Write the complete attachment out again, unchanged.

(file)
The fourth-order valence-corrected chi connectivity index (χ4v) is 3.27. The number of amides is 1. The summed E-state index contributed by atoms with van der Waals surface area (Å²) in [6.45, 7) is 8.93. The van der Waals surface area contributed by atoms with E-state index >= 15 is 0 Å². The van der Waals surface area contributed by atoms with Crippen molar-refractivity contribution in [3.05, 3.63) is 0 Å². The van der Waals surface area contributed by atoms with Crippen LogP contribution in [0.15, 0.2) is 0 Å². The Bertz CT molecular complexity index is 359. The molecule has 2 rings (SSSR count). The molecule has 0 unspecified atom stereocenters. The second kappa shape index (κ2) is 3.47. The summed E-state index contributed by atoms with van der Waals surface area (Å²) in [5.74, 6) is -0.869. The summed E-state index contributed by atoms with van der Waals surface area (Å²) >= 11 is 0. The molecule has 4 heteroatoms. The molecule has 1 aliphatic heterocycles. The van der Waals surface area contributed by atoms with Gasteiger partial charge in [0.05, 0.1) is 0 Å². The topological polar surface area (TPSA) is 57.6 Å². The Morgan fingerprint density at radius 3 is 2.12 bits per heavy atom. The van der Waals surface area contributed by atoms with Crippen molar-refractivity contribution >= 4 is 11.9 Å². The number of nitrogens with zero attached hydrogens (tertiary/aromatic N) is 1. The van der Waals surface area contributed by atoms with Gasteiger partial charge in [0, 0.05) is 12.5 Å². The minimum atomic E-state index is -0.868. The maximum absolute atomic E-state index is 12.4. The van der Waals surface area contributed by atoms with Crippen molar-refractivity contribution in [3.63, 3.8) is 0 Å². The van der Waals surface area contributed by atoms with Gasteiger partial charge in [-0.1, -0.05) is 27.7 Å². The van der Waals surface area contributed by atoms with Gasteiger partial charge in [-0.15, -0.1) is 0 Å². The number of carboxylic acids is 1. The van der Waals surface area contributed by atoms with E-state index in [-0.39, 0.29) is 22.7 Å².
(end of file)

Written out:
The fourth-order valence-corrected chi connectivity index (χ4v) is 3.27. The number of amides is 1. The summed E-state index contributed by atoms with van der Waals surface area (Å²) in [6.45, 7) is 8.93. The van der Waals surface area contributed by atoms with E-state index >= 15 is 0 Å². The van der Waals surface area contributed by atoms with Crippen molar-refractivity contribution in [3.05, 3.63) is 0 Å². The van der Waals surface area contributed by atoms with Crippen LogP contribution in [0.15, 0.2) is 0 Å². The Bertz CT molecular complexity index is 359. The molecule has 2 rings (SSSR count). The molecule has 0 unspecified atom stereocenters. The second kappa shape index (κ2) is 3.47. The summed E-state index contributed by atoms with van der Waals surface area (Å²) in [5.74, 6) is -0.869. The summed E-state index contributed by atoms with van der Waals surface area (Å²) >= 11 is 0. The molecule has 4 heteroatoms. The molecule has 1 aliphatic heterocycles. The van der Waals surface area contributed by atoms with Gasteiger partial charge in [0.05, 0.1) is 0 Å². The topological polar surface area (TPSA) is 57.6 Å². The Morgan fingerprint density at radius 3 is 2.12 bits per heavy atom. The van der Waals surface area contributed by atoms with Crippen molar-refractivity contribution >= 4 is 11.9 Å². The number of nitrogens with zero attached hydrogens (tertiary/aromatic N) is 1. The van der Waals surface area contributed by atoms with Gasteiger partial charge in [0, 0.05) is 12.5 Å². The minimum atomic E-state index is -0.868. The maximum absolute atomic E-state index is 12.4. The van der Waals surface area contributed by atoms with Crippen molar-refractivity contribution in [3.63, 3.8) is 0 Å². The van der Waals surface area contributed by atoms with Gasteiger partial charge in [-0.1, -0.05) is 27.7 Å². The van der Waals surface area contributed by atoms with Gasteiger partial charge in [-0.15, -0.1) is 0 Å². The number of carboxylic acids is 1. The van der Waals surface area contributed by atoms with E-state index in [-0.39, 0.29) is 22.7 Å².